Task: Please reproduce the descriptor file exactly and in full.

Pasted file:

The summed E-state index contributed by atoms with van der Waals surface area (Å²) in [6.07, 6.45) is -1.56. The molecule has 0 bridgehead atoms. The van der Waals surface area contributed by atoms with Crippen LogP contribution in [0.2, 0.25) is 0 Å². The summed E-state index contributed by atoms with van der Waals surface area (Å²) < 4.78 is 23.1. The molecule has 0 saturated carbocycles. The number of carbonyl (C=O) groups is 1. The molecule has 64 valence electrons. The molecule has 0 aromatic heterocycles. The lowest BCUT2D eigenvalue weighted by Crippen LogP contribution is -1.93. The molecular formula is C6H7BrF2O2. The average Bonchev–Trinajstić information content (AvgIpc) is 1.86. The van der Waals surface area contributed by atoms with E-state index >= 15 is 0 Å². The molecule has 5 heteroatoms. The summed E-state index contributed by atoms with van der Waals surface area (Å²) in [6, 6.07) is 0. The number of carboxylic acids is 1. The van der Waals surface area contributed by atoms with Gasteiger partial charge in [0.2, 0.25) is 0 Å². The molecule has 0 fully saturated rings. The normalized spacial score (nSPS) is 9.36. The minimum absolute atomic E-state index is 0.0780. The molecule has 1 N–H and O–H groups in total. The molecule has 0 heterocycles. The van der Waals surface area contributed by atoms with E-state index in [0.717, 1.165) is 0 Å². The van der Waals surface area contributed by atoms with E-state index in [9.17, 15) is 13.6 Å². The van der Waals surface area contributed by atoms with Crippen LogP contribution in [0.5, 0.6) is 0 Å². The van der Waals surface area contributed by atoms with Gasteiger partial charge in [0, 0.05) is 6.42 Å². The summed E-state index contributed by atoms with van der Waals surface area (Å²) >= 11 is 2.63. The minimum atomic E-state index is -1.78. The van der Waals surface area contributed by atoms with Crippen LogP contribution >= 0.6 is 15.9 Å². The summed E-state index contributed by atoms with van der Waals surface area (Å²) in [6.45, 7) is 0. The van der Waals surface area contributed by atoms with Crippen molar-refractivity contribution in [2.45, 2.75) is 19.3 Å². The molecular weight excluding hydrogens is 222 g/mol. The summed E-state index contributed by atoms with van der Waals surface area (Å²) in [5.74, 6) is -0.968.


The summed E-state index contributed by atoms with van der Waals surface area (Å²) in [6.07, 6.45) is -1.56. The molecule has 0 bridgehead atoms. The van der Waals surface area contributed by atoms with Crippen LogP contribution in [0.2, 0.25) is 0 Å². The summed E-state index contributed by atoms with van der Waals surface area (Å²) < 4.78 is 23.1. The molecule has 0 saturated carbocycles. The number of carbonyl (C=O) groups is 1. The molecule has 64 valence electrons. The molecule has 0 aromatic heterocycles. The lowest BCUT2D eigenvalue weighted by Crippen LogP contribution is -1.93. The molecular formula is C6H7BrF2O2. The average Bonchev–Trinajstić information content (AvgIpc) is 1.86. The van der Waals surface area contributed by atoms with E-state index >= 15 is 0 Å². The molecule has 5 heteroatoms. The summed E-state index contributed by atoms with van der Waals surface area (Å²) in [6, 6.07) is 0. The number of carboxylic acids is 1. The van der Waals surface area contributed by atoms with Gasteiger partial charge in [0.2, 0.25) is 0 Å². The molecule has 0 fully saturated rings. The normalized spacial score (nSPS) is 9.36. The minimum absolute atomic E-state index is 0.0780. The molecule has 1 N–H and O–H groups in total. The molecule has 0 heterocycles. The van der Waals surface area contributed by atoms with E-state index in [0.717, 1.165) is 0 Å². The van der Waals surface area contributed by atoms with E-state index in [9.17, 15) is 13.6 Å². The van der Waals surface area contributed by atoms with Crippen LogP contribution in [0.5, 0.6) is 0 Å². The van der Waals surface area contributed by atoms with Gasteiger partial charge in [0, 0.05) is 6.42 Å². The summed E-state index contributed by atoms with van der Waals surface area (Å²) >= 11 is 2.63. The minimum atomic E-state index is -1.78. The van der Waals surface area contributed by atoms with Crippen LogP contribution >= 0.6 is 15.9 Å². The summed E-state index contributed by atoms with van der Waals surface area (Å²) in [6.45, 7) is 0. The van der Waals surface area contributed by atoms with Crippen molar-refractivity contribution in [2.45, 2.75) is 19.3 Å². The molecular weight excluding hydrogens is 222 g/mol. The summed E-state index contributed by atoms with van der Waals surface area (Å²) in [5.74, 6) is -0.968.